Ghana has dissolved its national football association after its president was filmed apparently accepting a “cash gift”. Kwesi Nyantakyi was pictured taking $65,000 (£48,000) from an undercover reporter pretending to be a businessman keen to invest in Ghanaian football.
Mr Nyantakyi is vice-president of the Confederation of African Football and also a member of the Fifa Council.
He has not commented on the allegations.
How Fifa, football’s world governing body, will react to the decision to dissolve the body remains to be seen. Its laws do not allow government interference in football administration, and it has previously banned countries, including Nigeria, from international competition for falling foul of the rule.
Ghana, who did not qualify for the World Cup Finals, played Iceland on Thursday night, after the allegations emerged.
Correspondents say the undercover investigation by controversial journalist Anas Aremayaw Anas has raised questions about the nature of football in Africa.
His documentary, entitled When Greed and Corruption Become the Norm, was handed to authorities last month and publicly screened for the first time on Wednesday.
It shows more than 100 football officials – most of them West African referees – receiving cash gifts, despite Fifa rules expressly forbidding it.
Among those caught on camera was Kenyan referee Adel Range Marwa, who was bound for the World Cup in Russia until he resigned after he was filmed receiving a $600 “gift”. He denies any wrongdoing.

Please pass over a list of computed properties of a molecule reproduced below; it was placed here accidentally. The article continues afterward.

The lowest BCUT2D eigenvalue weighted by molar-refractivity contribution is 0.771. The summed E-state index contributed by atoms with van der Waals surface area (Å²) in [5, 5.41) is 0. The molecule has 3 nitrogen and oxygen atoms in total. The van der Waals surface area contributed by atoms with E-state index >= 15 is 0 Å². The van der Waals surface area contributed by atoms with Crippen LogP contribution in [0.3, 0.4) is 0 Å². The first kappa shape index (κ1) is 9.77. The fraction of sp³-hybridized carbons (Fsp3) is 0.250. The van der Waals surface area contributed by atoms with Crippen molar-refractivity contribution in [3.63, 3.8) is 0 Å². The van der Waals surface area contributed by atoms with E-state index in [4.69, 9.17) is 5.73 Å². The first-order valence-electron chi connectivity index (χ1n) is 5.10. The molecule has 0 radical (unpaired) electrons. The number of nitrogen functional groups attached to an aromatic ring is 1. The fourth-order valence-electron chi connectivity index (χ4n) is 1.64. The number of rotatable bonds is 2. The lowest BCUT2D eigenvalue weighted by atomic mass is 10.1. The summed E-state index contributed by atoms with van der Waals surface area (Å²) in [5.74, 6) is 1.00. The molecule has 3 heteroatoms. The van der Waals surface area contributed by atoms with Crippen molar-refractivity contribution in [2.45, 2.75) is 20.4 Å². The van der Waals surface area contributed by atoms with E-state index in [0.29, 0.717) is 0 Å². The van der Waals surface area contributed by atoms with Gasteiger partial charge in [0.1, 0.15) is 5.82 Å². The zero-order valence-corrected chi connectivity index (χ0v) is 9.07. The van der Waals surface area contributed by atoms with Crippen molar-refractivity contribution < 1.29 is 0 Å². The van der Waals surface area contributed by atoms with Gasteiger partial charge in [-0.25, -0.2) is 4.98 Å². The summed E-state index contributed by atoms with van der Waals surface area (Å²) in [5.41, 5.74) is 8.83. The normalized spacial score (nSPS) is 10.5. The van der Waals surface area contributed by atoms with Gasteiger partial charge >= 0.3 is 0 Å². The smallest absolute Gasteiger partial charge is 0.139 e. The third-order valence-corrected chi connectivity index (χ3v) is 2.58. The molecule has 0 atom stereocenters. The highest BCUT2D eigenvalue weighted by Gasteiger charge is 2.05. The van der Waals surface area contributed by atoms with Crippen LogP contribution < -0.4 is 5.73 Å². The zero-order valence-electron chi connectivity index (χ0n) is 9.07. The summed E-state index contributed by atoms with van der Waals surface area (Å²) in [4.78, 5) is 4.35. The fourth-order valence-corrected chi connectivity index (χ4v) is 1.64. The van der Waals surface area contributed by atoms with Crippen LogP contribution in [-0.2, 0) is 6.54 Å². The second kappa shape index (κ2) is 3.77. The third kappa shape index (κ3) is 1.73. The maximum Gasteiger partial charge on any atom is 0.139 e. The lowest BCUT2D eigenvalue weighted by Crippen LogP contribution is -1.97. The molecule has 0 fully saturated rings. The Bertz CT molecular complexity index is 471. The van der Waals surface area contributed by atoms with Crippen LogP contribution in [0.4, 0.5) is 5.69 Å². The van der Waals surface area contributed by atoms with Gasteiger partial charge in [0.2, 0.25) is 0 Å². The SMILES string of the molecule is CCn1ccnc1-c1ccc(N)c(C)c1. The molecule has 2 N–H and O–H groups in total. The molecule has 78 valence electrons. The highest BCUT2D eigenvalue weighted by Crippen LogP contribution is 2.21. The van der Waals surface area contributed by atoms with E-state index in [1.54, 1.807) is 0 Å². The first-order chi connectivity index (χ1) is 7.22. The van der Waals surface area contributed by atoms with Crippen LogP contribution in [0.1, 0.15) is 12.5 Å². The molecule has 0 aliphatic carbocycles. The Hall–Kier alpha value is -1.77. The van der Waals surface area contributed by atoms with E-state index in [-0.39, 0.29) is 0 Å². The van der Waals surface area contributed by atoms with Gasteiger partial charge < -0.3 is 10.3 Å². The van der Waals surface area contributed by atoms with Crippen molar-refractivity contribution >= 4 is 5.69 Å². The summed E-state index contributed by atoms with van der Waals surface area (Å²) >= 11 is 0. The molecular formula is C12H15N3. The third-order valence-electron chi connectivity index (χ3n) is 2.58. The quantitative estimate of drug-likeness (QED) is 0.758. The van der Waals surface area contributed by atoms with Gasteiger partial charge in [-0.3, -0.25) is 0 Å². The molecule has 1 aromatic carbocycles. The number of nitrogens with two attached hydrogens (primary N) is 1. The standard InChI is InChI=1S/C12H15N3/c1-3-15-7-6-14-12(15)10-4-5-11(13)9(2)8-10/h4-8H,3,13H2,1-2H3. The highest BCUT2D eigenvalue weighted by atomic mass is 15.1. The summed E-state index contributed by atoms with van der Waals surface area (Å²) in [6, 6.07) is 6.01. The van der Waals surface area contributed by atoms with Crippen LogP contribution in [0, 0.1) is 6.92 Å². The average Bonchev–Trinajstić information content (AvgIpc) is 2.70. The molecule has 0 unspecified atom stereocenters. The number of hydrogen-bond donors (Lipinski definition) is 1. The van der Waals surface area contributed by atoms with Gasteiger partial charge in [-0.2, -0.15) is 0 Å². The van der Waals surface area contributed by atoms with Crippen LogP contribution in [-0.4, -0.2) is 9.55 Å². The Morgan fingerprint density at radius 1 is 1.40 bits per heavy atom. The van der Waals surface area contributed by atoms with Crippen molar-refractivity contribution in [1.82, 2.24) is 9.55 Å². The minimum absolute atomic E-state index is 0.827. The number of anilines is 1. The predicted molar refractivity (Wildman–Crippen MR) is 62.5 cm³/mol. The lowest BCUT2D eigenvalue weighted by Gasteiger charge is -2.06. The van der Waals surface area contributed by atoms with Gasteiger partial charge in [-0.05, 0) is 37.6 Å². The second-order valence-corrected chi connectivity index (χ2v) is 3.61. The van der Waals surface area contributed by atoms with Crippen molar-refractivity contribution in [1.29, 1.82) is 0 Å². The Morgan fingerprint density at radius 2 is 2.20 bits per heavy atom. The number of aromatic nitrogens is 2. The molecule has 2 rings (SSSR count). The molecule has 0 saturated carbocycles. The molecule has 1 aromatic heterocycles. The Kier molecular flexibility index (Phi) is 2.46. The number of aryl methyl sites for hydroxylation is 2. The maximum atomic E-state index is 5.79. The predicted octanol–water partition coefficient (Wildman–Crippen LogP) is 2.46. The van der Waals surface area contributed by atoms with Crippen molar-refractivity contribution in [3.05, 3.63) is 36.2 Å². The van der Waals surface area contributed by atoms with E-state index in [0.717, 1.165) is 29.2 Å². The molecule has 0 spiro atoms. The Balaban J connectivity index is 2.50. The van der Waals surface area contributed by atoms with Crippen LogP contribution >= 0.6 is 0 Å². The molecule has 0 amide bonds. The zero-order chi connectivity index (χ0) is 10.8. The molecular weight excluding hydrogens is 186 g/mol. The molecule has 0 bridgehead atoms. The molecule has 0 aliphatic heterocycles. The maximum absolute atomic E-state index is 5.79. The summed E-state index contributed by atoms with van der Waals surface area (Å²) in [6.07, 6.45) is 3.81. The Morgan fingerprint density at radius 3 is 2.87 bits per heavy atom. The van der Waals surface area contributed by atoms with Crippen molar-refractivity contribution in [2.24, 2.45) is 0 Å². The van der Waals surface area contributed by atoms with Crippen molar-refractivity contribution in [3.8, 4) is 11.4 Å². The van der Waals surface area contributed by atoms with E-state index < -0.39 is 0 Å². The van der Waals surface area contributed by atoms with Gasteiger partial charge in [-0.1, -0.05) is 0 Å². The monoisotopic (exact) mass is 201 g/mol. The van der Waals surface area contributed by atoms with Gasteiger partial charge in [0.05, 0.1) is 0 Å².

Mustapha Abdul-Hamid, Ghana’s information minister, said the government had “decided to take immediate steps to have the GFA [Ghana Football Association] dissolved”, citing the “widespread nature of the apparent rot”.
He said interim measures to govern Ghanaian football would be announced soon, pending the formation of a new association.
The GFA said in a statement that it would co-operate with any investigation.
Since taking charge of the GFA, Mr Nyantakyi has made tackling corruption a major part of his message.
However, the undercover film shows him apparently placing the $65,000 “shopping money” into a black plastic bag. He is under investigation for fraudulently using Ghana’s President Nana Akufo-Addo’s name – by order of the president himself.
The filmmaker’s team had invited Mr Nyantakyi to a luxury hotel in the Middle East with the promise of meeting a wealthy businessman they said was interested in a sponsorship deal with the GFA.
In the film, Mr Nyantakyi went on to both negotiate and write up the sponsorship deal on behalf of the GFA, which could have allowed a cut to go to a company he owned.
Correspondents say that had the fictitious deal gone ahead, he could potentially have made $4.5m from the diversion of funds.